Soon after Monday’s release of the 476-page inspector general’s report on the Carter Page FISA applications and aspects of the FBI’s Crossfire Hurricane Investigation, former FBI Director James Comey took to Twitter to promote his op-ed in the Washington Post.
“So it was all lies. No treason. No spying on the campaign. No tapping Trumps [sic] wires. It was just good people trying to protect America,” Comey tweeted, with a link to his opinion article that demanded “those who attacked the FBI for two years should admit they were wrong.”
Comey’s spin is laughable. And there will be time in the days and weeks ahead to highlight the many failures of the DOJ and FBI revealed in the minutia of IG Michael Horowitz’s report. For now, though, let’s focus on a different detail exposed by Horowitz’s investigation into Crossfire Hurricane—that Comey falsely testified that the FBI had not launched an investigation into the Trump campaign.
Comey made that claim just more than a year ago, when he testified before the House Judiciary and Government Reform and Oversight committees. During that December 2018 hearing, Rep. Trey Gowdy posed this question to Comey: “Late July of 2016, the FBI did, in fact, open a counterintelligence investigation into, is it fair to say the Trump campaign or Donald Trump himself?”
“It’s not fair to say either of those things, in my recollection,” Comey retorted. “We opened investigations on four Americans to see if there was any connection between those four Americans and the Russian interference efforts. And those four Americans did not include the candidate.”
Comey later reiterated this claim, stating, “I was briefed sometime at the end of July that the FBI had opened counterintelligence investigations of four individuals to see if there was a connection between those—any of those four and the Russian effort.”
However, contrary to Comey’s claim that the FBI had not opened a counterintelligence investigation into the Trump campaign, the IG report makes clear that the FBI did just that when it launched Crossfire Hurricane on July 31, 2016. While in August 2016 the FBI did initiate four separate investigations into individuals connected to the Trump campaign, the IG report explained that Crossfire Hurricane was an “umbrella counterintelligence investigation” that did not identify any subjects or targets. Instead, Crossfire Hurricane sought “to determine whether individual(s) associated with the Trump campaign are witting of and/or coordinating activities with the Government of Russia.”
In fact, as the IG report explained, “some of the early investigative steps taken by the Crossfire Hurricane team immediately after opening the investigation were to develop profiles on each subject; send names of, among others, individuals associated with the Trump campaign to other U.S. government intelligence agencies for any further information.” The IG report further noted that the FBI had classified Crossfire Hurricane “as a ‘sensitive investigative matter,’ or SIM,” “because it involved a campaign and ‘people associated with a campaign.’”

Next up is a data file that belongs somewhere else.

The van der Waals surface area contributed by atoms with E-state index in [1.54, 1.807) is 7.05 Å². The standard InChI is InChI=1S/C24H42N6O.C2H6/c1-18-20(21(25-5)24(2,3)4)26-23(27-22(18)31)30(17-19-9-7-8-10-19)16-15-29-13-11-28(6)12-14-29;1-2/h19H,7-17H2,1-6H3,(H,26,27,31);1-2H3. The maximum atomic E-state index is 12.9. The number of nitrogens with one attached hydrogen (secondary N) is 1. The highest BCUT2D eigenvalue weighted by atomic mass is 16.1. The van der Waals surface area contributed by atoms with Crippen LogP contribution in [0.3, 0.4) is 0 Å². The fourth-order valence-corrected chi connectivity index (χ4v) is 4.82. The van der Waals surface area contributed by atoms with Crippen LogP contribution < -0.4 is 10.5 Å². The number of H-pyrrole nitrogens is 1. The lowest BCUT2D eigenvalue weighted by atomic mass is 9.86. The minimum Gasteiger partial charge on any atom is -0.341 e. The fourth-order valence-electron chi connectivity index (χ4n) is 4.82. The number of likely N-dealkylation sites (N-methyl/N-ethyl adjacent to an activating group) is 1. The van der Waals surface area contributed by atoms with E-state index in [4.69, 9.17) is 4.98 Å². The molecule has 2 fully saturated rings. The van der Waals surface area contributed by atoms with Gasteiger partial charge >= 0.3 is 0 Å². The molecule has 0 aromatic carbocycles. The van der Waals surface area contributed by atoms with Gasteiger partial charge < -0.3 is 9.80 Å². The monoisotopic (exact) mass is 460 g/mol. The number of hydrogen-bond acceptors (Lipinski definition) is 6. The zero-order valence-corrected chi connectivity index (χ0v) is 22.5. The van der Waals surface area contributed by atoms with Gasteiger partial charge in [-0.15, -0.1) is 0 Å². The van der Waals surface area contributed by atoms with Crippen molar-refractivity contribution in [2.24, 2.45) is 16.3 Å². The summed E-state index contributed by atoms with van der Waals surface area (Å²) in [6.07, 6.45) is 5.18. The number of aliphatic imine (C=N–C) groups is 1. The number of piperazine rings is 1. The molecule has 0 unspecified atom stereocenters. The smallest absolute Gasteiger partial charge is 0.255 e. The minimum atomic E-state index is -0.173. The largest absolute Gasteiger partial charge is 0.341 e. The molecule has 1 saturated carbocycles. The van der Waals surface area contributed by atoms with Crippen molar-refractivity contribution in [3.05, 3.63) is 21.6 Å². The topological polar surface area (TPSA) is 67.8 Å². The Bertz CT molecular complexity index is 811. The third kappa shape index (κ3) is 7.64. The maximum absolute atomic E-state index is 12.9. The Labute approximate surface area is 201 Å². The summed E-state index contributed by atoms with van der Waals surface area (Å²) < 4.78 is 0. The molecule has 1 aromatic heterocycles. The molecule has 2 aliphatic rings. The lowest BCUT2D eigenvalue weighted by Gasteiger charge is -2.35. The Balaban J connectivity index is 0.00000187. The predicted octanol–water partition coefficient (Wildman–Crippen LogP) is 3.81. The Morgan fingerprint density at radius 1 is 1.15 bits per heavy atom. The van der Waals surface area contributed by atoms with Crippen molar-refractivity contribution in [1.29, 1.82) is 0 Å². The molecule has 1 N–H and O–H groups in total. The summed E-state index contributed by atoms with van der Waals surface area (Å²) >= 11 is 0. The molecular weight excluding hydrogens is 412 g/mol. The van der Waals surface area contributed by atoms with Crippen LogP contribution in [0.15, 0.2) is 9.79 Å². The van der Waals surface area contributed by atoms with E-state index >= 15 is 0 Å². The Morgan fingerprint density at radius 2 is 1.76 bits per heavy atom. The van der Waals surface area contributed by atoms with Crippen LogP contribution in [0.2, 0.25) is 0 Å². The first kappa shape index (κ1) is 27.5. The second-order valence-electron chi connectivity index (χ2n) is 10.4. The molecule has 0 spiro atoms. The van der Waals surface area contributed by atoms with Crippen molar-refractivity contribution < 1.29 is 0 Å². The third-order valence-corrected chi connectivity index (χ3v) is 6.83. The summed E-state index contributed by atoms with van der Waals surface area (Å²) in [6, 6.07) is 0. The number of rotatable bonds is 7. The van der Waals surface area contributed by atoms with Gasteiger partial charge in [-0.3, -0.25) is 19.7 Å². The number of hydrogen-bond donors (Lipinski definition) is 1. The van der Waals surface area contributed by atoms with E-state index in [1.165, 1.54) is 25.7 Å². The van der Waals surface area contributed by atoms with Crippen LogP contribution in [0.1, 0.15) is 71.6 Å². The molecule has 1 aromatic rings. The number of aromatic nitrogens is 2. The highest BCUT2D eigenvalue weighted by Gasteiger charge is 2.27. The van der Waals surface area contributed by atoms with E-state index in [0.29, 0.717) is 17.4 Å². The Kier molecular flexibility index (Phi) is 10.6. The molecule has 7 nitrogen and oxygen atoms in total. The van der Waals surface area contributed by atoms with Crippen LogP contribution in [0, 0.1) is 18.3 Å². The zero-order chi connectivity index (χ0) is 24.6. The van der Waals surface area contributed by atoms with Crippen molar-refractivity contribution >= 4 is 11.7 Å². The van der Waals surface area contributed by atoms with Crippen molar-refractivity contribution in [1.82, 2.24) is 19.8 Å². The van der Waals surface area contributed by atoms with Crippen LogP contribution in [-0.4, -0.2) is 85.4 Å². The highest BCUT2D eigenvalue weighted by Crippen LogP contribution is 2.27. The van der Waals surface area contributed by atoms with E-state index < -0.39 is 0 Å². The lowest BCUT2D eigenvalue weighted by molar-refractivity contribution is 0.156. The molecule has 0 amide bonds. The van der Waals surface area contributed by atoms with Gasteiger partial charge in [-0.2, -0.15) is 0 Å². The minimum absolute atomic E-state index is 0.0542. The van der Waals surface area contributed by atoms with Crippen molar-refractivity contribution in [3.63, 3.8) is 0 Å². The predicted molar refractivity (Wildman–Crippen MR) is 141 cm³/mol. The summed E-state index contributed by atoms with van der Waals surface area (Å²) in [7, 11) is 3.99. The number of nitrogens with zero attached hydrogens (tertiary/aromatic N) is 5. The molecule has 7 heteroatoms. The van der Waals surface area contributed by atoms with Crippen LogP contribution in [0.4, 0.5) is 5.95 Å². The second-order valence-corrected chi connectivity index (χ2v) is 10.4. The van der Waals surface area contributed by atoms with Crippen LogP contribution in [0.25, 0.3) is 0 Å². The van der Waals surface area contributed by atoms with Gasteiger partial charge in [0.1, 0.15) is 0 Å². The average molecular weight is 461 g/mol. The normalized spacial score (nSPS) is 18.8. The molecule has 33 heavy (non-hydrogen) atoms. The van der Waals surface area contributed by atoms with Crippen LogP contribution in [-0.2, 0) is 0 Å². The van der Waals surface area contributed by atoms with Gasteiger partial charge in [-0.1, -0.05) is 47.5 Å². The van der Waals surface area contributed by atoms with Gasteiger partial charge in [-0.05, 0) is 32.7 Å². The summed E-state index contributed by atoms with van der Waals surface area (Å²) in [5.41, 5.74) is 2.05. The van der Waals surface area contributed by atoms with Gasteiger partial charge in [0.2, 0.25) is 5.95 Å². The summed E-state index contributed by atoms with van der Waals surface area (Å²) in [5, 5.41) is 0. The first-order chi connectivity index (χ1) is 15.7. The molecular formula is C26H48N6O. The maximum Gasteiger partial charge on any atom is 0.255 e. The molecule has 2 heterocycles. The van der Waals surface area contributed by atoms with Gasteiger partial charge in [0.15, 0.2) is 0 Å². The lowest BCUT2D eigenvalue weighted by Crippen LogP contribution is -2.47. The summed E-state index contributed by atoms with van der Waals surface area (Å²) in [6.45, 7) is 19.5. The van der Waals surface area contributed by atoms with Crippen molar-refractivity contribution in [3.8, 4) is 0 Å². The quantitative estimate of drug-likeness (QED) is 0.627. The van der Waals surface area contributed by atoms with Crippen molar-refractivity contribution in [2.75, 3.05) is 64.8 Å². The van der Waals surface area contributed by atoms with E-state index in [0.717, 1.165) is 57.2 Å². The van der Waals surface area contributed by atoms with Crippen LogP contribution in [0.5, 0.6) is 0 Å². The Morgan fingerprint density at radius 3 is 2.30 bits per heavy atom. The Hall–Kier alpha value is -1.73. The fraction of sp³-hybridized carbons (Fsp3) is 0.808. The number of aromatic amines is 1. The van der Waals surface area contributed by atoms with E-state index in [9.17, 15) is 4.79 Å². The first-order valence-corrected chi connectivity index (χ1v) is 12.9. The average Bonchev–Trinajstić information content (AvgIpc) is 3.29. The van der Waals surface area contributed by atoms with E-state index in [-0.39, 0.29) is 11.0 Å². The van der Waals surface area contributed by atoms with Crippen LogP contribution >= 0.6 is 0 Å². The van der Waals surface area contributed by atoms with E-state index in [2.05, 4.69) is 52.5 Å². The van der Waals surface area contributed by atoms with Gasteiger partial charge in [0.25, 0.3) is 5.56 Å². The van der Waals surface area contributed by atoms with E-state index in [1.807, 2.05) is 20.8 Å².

The details included in the IG missive on the various investigative steps taken further illustrates the targeting of the Trump campaign, and possibly even Trump himself. Horowitz reported “that in August 2016, a supervisor of the Crossfire Hurricane investigation participated on behalf of the FBI in a strategic intelligence briefing given by the Office of the Director of National Intelligence (ODNI) to candidate Trump and his national security advisors. The FBI viewed the briefing of candidate Trump and his advisors as a possible opportunity to collect information potentially relevant to the Crossfire Hurricane and Flynn investigations.”
The IG report added that after the briefing, the FBI “supervisor memorialized the results of the briefing in an official FBI document, including instances where he was engaged by Trump and Flynn, as well as anything he considered related to the FBI or pertinent to the Crossfire Hurricane investigation.”
So, not only did the Obama administration’s FBI target the Trump campaign in the heat of the 2016 presidential election, but they used an intelligence briefing of candidate Trump to gather “evidence,” and even memorialized Trump’s comments in official FBI documents related to the Crossfire Hurricane investigation.
Average Americans writhe at the idea of the FBI investigating a political opponent. But when the revelation is buried in nearly 500 pages of bureaucratic bloviation, the impact is not nearly the same as, say, the FBI director verbally acknowledging on television that his organization had launched an investigation into the Republican presidential candidate’s campaign. That might not be treason, but “not treason” isn’t exactly a standard of conduct to celebrate.